Why Disney Spent $52 Billion to Acquire Most of 21st Century Fox
The Walt Disney Co. announced on Thursday that it would acquire much of, but not all of, 21st Century Fox Corp. in a long-rumored, $ 52.4 billion, all-stock deal that will shake Hollywood like an earthquake.
Disney, of course, is the company best known for Mickey Mouse, Pixar, and Marvel characters. Fox is known for the X-Men, Avatar, and The Simpsons, among many others. Pending regulatory approval, it is a marriage of two already large media giants as well as the combining of two of the “big six” storied film studios: Twentieth Century Fox (itself the combined entity of two classic studios) and Walt Disney Pictures.
(The Fox Broadcasting network and stations, Fox News Channel, Fox Business Network, FS1, FS2 and Big Ten Network are not part of the deal and will be spun off as a newly listed company.)
So why do a deal?
Because scale matters.
The traditional entertainment industry is consolidating (see: Comcast-owned NBCUniversal; Verizon-owned AOL and Yahoo; the pending AT&T-Time Warner deal) as new entrants from Silicon Valley and beyond—Netflix, Apple, Amazon, Google and Facebook—enter the fray. Size is an important leverage point to control pricing and distribution.
“The acquisition of these complementary assets would allow Disney to create more appealing content, build more direct relationships with consumers around the world, and deliver a more compelling entertainment experience to consumers wherever and however they choose,” reads the official statement announcing the deal.
Because franchises matter.
It’s no small detail that the X-Men, Avatar, Fantastic Four, Deadpool, and The Simpsons franchises, plus National Geographic and creative from FX Networks, are cited in the deal’s announcement. As platforms and business models change, the one constant for consumers are coveted brands that can be leveraged across different revenue streams. A Deadpool ride at Walt Disney World? Conceivable. A summer blockbuster featuring Wolverine and Thing? Entirely possible. And Disney is among the best at monetizing its brands.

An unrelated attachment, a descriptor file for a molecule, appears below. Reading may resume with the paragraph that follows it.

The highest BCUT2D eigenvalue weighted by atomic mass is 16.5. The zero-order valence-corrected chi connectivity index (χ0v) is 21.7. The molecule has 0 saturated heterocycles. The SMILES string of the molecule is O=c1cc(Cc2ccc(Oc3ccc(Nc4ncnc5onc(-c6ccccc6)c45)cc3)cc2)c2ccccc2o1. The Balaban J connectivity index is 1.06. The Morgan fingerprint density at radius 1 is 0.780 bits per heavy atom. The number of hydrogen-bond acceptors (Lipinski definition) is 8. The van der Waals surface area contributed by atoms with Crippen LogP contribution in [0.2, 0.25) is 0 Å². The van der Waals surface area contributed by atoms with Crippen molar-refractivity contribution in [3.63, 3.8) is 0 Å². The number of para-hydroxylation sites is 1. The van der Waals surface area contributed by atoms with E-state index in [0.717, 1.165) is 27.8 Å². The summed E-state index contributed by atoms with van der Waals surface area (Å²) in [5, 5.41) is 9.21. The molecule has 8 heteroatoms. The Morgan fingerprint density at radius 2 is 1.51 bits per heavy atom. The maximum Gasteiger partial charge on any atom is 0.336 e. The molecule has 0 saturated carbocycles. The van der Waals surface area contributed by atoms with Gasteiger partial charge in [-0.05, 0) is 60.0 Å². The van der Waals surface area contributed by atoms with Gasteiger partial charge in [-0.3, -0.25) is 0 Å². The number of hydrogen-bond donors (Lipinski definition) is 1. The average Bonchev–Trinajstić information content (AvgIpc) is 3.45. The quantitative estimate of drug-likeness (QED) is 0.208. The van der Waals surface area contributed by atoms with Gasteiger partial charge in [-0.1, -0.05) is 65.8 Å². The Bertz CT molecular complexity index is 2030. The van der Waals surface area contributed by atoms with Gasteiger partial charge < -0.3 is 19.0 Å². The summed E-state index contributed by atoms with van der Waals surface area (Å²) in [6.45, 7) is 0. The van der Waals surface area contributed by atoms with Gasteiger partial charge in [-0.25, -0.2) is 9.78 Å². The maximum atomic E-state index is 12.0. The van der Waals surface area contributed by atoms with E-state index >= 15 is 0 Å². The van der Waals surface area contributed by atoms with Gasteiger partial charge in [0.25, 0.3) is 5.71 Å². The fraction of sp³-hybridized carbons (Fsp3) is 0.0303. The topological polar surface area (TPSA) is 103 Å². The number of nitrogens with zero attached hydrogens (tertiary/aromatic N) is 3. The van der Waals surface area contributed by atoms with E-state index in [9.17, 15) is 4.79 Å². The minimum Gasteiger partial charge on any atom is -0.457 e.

Because geographic reach matters.
Both companies involved in the deal are known as major Hollywood players, but a 21st Century Fox deal gives Disney reach into new markets courtesy of Fox’s interests in Star India, Sky, Tata Sky, and Endemol Shine Group.
“Adding 21st Century Fox’s premier international properties enhances Disney’s position as a truly global entertainment company with authentic local production and consumer services across high-growth regions, including a richer array of local, national and global sporting events that ESPN can make available to fans around the world,” the release states. “The transaction boosts Disney’s international revenue mix and exposure.”
Because technology matters.
Disney’s acquisition of Fox’s interest in Hulu gives it majority interest in streaming-media player Hulu. It also allows Disney to apply streaming technology from BAMTech, an earlier acquisition, to Fox assets. Disney earlier made headlines for removing its content from Netflix in favor of distributing it through its own platforms; this deal reinforces that decision.
Because legacy matters.
After spending decades building up the former News Corporation, which in 2013 split into News Corp and 21st Century Fox, Rupert Murdoch, 86, is looking to slim down his empire and pass it on to the next generation.
Meanwhile Disney CEO Bob Iger, who took the job in 2005, had seemingly capped a remarkable run atop the Mickey Mouse company before it hit a rough patch in 2016, in part due to trouble at cash cow ESPN. (Slumping subscriber growth across the broader TV category didn’t help.) It was Iger’s “fearless” (in his own words) dealmaking for Pixar, Lucasfilm, and other assets that helped Disney become the modern media giant it is today; Fox is yet another attempt to leap forward.